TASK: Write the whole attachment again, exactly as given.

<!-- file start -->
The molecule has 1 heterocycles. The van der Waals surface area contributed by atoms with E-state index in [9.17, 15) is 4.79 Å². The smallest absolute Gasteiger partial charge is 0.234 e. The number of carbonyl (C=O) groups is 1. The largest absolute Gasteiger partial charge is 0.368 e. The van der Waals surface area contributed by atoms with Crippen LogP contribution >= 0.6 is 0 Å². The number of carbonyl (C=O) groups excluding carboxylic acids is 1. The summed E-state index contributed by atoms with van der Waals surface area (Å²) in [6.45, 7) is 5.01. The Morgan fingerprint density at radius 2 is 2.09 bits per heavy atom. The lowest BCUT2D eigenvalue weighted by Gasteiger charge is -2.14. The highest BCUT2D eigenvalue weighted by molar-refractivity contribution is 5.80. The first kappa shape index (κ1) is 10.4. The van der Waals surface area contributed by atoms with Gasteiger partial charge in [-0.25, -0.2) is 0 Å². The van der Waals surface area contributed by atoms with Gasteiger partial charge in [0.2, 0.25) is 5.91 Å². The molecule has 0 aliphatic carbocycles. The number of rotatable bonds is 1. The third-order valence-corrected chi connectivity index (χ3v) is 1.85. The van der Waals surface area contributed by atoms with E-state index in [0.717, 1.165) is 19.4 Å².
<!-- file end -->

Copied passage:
The molecule has 1 heterocycles. The van der Waals surface area contributed by atoms with E-state index in [9.17, 15) is 4.79 Å². The smallest absolute Gasteiger partial charge is 0.234 e. The number of carbonyl (C=O) groups is 1. The largest absolute Gasteiger partial charge is 0.368 e. The van der Waals surface area contributed by atoms with Crippen LogP contribution >= 0.6 is 0 Å². The number of carbonyl (C=O) groups excluding carboxylic acids is 1. The summed E-state index contributed by atoms with van der Waals surface area (Å²) in [6.45, 7) is 5.01. The Morgan fingerprint density at radius 2 is 2.09 bits per heavy atom. The lowest BCUT2D eigenvalue weighted by Gasteiger charge is -2.14. The highest BCUT2D eigenvalue weighted by molar-refractivity contribution is 5.80. The first kappa shape index (κ1) is 10.4. The van der Waals surface area contributed by atoms with Gasteiger partial charge in [-0.25, -0.2) is 0 Å². The van der Waals surface area contributed by atoms with Gasteiger partial charge in [0.2, 0.25) is 5.91 Å². The molecule has 0 aliphatic carbocycles. The number of rotatable bonds is 1. The third-order valence-corrected chi connectivity index (χ3v) is 1.85. The van der Waals surface area contributed by atoms with E-state index in [0.717, 1.165) is 19.4 Å².